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Paul

Need some Portraiture Help. I'm over my head, I think.

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Ok, so being the capable photographer I am, I have agreed to a nice little paying gig to do a Senior Portrait Shoot. Now this is new to me so I need a little advice. Looking for some advice about poses, backgrounds, lighting etc. We are going to try for some outdoor and some indoor. Probably mostly head shots but want some full body shots with sceneray in the back ground. Any tips or hints you guys wish to spare. If you don't wish to spread any huge trade secrets I understand so if you want to email me you can. I will be shooting with a 17-85, and my 100-400. And will be picking up a Flash in the next few days, as soon as I decide between the 430 and the 580.

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Congrats and good luck. My only advice would be to get a good book. Also, look at some pros examples for poses. I'm sure if you check online, you'll find galleries from portait photographers, which will give you some very good ideas for posing. The outdoor shots should be a breeze, considering you get out early or late in the day and keep the subject out of the shadows. Personally, I wouldn't be real anxious to tackle indoor shots without a multi light setup, nice backdrops and props.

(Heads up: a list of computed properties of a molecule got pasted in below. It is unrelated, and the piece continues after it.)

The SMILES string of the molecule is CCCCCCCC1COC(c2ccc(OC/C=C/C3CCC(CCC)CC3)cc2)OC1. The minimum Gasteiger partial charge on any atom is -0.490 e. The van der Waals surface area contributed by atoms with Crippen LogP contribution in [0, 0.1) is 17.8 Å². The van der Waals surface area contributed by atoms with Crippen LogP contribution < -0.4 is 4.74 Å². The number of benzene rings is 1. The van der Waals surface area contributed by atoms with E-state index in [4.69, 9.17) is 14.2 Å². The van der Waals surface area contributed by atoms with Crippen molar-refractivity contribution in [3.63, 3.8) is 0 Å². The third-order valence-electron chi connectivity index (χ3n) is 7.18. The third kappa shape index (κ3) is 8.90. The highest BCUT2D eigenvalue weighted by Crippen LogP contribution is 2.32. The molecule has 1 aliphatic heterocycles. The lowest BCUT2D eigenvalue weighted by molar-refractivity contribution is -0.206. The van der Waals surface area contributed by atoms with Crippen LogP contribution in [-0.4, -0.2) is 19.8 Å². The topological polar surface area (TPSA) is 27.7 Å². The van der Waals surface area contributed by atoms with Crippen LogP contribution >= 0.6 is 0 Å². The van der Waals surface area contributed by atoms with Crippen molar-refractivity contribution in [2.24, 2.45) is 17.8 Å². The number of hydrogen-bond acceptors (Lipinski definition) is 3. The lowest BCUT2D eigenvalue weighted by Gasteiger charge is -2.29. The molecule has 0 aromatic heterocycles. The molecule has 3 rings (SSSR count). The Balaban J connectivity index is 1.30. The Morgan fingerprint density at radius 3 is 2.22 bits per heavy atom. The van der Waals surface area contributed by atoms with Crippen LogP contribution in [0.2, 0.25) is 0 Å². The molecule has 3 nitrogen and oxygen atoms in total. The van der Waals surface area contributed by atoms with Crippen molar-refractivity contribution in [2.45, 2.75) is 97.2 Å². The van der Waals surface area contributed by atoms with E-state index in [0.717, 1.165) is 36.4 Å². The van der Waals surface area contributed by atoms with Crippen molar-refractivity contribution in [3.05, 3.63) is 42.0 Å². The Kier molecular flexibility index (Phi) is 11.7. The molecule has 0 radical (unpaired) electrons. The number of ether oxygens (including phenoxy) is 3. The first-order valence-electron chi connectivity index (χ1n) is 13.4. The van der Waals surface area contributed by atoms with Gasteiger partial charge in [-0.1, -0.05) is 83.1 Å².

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I have the set up that Mike mentions - multiple lights, backdrops, etc. A few basic rules as far as positioning will allow you to take acceptable photos. I don't do a lot of portrait photography with just a camera mounted strobe, but nice work can be done with that as well. Steve does quite a bit with this and can probably help the most with that aspect.

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Paul I wish I could help. Unfortunately there are so many things that go into doing good senior photos that it would be almost impossible to cover them all here. Just some issues to ponder.

I find that the outdoor shots are more difficult to execute because of lighting issues and dealing with sun and all the other variables. Speedlights are OK for this type of work but only having one will limit what type of creative work you can do. You can get good shots, it just is harder to get some of the looks that seem popular these days.